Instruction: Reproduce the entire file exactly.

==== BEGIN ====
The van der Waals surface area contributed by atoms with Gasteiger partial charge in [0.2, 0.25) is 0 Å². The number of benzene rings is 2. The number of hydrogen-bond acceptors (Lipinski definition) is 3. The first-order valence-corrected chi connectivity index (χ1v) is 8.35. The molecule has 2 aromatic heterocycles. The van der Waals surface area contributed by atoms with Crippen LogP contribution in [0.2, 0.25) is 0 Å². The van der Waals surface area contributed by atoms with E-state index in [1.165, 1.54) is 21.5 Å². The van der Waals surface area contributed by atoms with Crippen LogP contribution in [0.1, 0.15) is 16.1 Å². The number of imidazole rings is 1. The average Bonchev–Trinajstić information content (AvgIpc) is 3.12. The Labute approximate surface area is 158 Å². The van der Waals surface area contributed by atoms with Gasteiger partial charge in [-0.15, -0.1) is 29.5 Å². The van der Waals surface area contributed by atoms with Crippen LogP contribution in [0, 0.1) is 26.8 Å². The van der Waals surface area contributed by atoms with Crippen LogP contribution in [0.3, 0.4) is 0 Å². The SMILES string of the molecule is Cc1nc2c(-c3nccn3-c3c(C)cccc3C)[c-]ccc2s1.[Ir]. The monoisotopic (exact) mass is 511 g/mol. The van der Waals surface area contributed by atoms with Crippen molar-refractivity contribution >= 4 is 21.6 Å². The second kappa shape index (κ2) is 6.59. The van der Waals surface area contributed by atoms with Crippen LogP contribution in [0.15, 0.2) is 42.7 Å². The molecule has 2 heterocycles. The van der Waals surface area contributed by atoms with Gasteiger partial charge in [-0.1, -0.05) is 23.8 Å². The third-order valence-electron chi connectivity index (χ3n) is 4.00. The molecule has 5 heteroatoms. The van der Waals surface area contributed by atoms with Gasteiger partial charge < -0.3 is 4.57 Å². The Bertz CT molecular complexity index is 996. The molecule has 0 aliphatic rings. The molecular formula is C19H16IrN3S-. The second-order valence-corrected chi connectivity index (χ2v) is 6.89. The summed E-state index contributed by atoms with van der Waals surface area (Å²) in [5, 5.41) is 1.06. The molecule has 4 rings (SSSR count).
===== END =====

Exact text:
The van der Waals surface area contributed by atoms with Gasteiger partial charge in [0.2, 0.25) is 0 Å². The number of benzene rings is 2. The number of hydrogen-bond acceptors (Lipinski definition) is 3. The first-order valence-corrected chi connectivity index (χ1v) is 8.35. The molecule has 2 aromatic heterocycles. The van der Waals surface area contributed by atoms with Crippen LogP contribution in [0.2, 0.25) is 0 Å². The van der Waals surface area contributed by atoms with E-state index in [1.165, 1.54) is 21.5 Å². The van der Waals surface area contributed by atoms with Crippen LogP contribution in [0.1, 0.15) is 16.1 Å². The number of imidazole rings is 1. The average Bonchev–Trinajstić information content (AvgIpc) is 3.12. The Labute approximate surface area is 158 Å². The van der Waals surface area contributed by atoms with Gasteiger partial charge in [-0.15, -0.1) is 29.5 Å². The van der Waals surface area contributed by atoms with Crippen LogP contribution in [0, 0.1) is 26.8 Å². The van der Waals surface area contributed by atoms with Crippen LogP contribution in [0.3, 0.4) is 0 Å². The SMILES string of the molecule is Cc1nc2c(-c3nccn3-c3c(C)cccc3C)[c-]ccc2s1.[Ir]. The monoisotopic (exact) mass is 511 g/mol. The van der Waals surface area contributed by atoms with Crippen molar-refractivity contribution >= 4 is 21.6 Å². The second kappa shape index (κ2) is 6.59. The van der Waals surface area contributed by atoms with Crippen LogP contribution in [0.15, 0.2) is 42.7 Å². The molecule has 2 heterocycles. The van der Waals surface area contributed by atoms with Gasteiger partial charge in [-0.1, -0.05) is 23.8 Å². The third-order valence-electron chi connectivity index (χ3n) is 4.00. The molecule has 5 heteroatoms. The van der Waals surface area contributed by atoms with Gasteiger partial charge < -0.3 is 4.57 Å². The Bertz CT molecular complexity index is 996. The molecule has 0 aliphatic rings. The molecular formula is C19H16IrN3S-. The second-order valence-corrected chi connectivity index (χ2v) is 6.89. The summed E-state index contributed by atoms with van der Waals surface area (Å²) in [5, 5.41) is 1.06. The molecule has 4 rings (SSSR count).